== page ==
diamond geezer

 Saturday, October 01, 2022

A Nice Walk: Richmond Hill (1 mile)

Sometimes you just want to go for a nice walk, nothing too taxing, a bit of a stroll, lots to see, great views, plenty of history, a good all-weather surface, close to public transport, won't take long. So here's a gentle mile ascending a hill in Richmond, nowhere near enough to make a day of it but a nice walk all the same.

Let's start at Richmond Bridge, or as local residents may know it 'outside the Odeon'. We'll be sticking to the eastern side of the Thames and climbing approximately 50m to get a better view of it. Aim for Nando's and you'll find yourself in a road initially called Hill Rise, a tautology which nevertheless correctly hints at the upcoming contours. It's also the last hurrah of Richmond's retail offer and unapologetically aimed at harvesting surplus wealth, should you be in need of bridal gowns, antiques or the perfect shade of Farrow and Ball paint. The most middle class thing I saw was a small boy with a toy sword being dragged into the cheese shop because "granny wants to browse", although this is unlikely to be your precise experience.

You've now committed to a climb, although rest assured it's never anything too serious. The houses near the foot of Richmond Hill are tall and thin in an attempt to take advantage of increased elevation, and blue-plaque-watchers should note that actress Dame Celia Johnson was born at number 46. I marvelled at the street's unseasonably colourful hanging baskets and was disappointed to discover that the block which looks like a castle was merely a well-defended prep school. Eventually the pavement becomes a terrace, the view alas still blocked by trees, but eventually those trees break to reveal ooh look, Twickenham rugby stadium. Keep going, it gets a lot better.

Down below are Terrace Gardens, an immaculately-tended space created in 1887 by combining the gardens of two former hillside mansions. You could pop down for a look but bear in mind it's all height you'll have to regain later. And there's plenty to see up top, including a Nightwatchman's Hut in Anglo-Japanese style and an outbreak of benches. Richmond Hill is totally overrun with benches, so many benches, indeed 33 benches along the top of Terrace Gardens alone, all lined-up and facing Thamesward. All are in memory of somebody but not all of them have a view so pick carefully. Also don't feel you need to sit down yet because once you get up the steps there are still 70 more benches to go. So. Many. Benches.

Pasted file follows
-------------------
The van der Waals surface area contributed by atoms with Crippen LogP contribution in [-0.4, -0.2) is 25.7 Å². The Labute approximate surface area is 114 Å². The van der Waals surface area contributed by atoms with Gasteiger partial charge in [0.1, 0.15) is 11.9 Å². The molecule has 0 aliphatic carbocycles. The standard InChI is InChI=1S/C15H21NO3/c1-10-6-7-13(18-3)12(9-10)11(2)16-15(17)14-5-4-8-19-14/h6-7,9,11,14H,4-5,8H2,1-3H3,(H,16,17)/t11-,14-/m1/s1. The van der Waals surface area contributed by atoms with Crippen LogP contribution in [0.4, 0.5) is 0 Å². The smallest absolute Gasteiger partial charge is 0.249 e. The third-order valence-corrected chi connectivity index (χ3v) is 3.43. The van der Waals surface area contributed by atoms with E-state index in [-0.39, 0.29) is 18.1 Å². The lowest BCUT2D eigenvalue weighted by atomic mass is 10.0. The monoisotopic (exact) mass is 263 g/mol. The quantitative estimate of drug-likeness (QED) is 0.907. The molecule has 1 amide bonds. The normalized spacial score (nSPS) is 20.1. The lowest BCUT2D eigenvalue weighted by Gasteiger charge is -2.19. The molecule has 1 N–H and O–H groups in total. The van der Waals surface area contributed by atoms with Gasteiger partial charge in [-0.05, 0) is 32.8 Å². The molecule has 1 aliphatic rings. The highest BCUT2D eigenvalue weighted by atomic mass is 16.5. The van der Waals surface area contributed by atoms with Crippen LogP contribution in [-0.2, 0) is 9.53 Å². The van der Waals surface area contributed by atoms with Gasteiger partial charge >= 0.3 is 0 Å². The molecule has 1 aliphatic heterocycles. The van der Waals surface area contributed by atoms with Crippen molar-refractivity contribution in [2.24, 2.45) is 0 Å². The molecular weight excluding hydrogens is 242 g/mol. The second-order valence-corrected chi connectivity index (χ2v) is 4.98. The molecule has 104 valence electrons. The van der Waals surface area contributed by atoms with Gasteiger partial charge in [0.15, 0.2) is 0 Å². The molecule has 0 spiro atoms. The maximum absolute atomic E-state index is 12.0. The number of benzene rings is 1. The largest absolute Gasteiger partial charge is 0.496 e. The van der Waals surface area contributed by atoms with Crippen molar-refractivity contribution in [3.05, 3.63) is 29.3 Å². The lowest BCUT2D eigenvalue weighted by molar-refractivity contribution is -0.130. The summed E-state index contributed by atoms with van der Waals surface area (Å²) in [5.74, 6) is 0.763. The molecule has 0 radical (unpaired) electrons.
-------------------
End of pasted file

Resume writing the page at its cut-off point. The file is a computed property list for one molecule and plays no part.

The flank above Terrace Field has attracted daytrippers, artists and pleasureseekers for centuries. It looks out over a perfect panorama of trees and meadows and, most importantly, a proper scenic bend in the Thames. The eyot in the midst of that silver thread is Glover's Island, and the airport in the distance is plainly Heathrow. See how flat the Thames Valley is, and also how incredibly few tall buildings planners in Surrey permit. The stretch of promenade by The Roebuck is the sweet spot, and here human clustering and bench use are at their greatest. I was nudged out of prime position by a classful of children sketching the view and also by a coachful of wedding guests posing for a group photo while raising a glass of bubbly. Never attempt this walk in high heels unless you have a convenient vehicle to totter back to.